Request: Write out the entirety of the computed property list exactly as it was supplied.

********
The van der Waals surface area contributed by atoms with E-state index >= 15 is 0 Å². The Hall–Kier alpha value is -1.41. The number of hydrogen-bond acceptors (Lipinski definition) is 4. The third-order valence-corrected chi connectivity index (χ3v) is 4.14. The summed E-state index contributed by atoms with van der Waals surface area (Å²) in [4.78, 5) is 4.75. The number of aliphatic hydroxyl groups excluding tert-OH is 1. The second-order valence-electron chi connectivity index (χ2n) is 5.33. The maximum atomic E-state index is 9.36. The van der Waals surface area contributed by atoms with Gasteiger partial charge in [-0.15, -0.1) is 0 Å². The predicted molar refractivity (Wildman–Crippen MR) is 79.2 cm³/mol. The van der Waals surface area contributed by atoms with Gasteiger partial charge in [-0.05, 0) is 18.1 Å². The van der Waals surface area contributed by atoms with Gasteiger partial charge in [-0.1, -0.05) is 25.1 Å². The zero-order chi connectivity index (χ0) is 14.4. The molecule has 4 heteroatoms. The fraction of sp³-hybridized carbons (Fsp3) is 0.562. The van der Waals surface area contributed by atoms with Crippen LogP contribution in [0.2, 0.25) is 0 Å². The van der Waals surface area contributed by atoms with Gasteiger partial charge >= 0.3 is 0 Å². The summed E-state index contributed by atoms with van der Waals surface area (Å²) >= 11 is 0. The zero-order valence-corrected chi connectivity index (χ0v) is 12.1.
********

The van der Waals surface area contributed by atoms with E-state index >= 15 is 0 Å². The Hall–Kier alpha value is -1.41. The number of hydrogen-bond acceptors (Lipinski definition) is 4. The third-order valence-corrected chi connectivity index (χ3v) is 4.14. The summed E-state index contributed by atoms with van der Waals surface area (Å²) in [4.78, 5) is 4.75. The number of aliphatic hydroxyl groups excluding tert-OH is 1. The second-order valence-electron chi connectivity index (χ2n) is 5.33. The maximum atomic E-state index is 9.36. The van der Waals surface area contributed by atoms with Gasteiger partial charge in [-0.15, -0.1) is 0 Å². The predicted molar refractivity (Wildman–Crippen MR) is 79.2 cm³/mol. The van der Waals surface area contributed by atoms with Gasteiger partial charge in [-0.05, 0) is 18.1 Å². The van der Waals surface area contributed by atoms with Gasteiger partial charge in [-0.1, -0.05) is 25.1 Å². The zero-order chi connectivity index (χ0) is 14.4. The molecule has 4 heteroatoms. The fraction of sp³-hybridized carbons (Fsp3) is 0.562. The van der Waals surface area contributed by atoms with Crippen LogP contribution in [0.2, 0.25) is 0 Å². The van der Waals surface area contributed by atoms with Gasteiger partial charge >= 0.3 is 0 Å². The summed E-state index contributed by atoms with van der Waals surface area (Å²) >= 11 is 0. The zero-order valence-corrected chi connectivity index (χ0v) is 12.1.